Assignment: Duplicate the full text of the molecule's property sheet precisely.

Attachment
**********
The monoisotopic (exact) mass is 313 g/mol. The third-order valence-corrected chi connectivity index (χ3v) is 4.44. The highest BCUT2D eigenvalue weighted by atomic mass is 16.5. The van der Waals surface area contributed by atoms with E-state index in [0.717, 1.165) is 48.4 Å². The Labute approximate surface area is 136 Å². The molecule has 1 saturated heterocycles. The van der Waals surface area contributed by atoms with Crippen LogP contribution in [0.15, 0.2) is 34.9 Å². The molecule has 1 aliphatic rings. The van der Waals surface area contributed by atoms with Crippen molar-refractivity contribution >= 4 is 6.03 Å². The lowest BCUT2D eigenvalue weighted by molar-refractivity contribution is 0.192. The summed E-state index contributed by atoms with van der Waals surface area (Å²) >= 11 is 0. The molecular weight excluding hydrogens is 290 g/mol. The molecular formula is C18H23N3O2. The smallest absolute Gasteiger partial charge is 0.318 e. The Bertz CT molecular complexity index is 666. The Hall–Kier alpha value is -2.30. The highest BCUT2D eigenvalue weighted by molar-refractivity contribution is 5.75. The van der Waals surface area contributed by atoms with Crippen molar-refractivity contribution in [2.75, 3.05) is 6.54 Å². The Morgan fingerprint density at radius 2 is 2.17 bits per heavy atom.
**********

The monoisotopic (exact) mass is 313 g/mol. The third-order valence-corrected chi connectivity index (χ3v) is 4.44. The highest BCUT2D eigenvalue weighted by atomic mass is 16.5. The van der Waals surface area contributed by atoms with E-state index in [0.717, 1.165) is 48.4 Å². The Labute approximate surface area is 136 Å². The molecule has 1 saturated heterocycles. The van der Waals surface area contributed by atoms with Crippen LogP contribution in [0.15, 0.2) is 34.9 Å². The molecule has 1 aliphatic rings. The van der Waals surface area contributed by atoms with Crippen molar-refractivity contribution >= 4 is 6.03 Å². The lowest BCUT2D eigenvalue weighted by molar-refractivity contribution is 0.192. The summed E-state index contributed by atoms with van der Waals surface area (Å²) >= 11 is 0. The molecular weight excluding hydrogens is 290 g/mol. The molecular formula is C18H23N3O2. The smallest absolute Gasteiger partial charge is 0.318 e. The Bertz CT molecular complexity index is 666. The Hall–Kier alpha value is -2.30. The highest BCUT2D eigenvalue weighted by molar-refractivity contribution is 5.75. The van der Waals surface area contributed by atoms with Crippen molar-refractivity contribution in [2.75, 3.05) is 6.54 Å². The Morgan fingerprint density at radius 2 is 2.17 bits per heavy atom.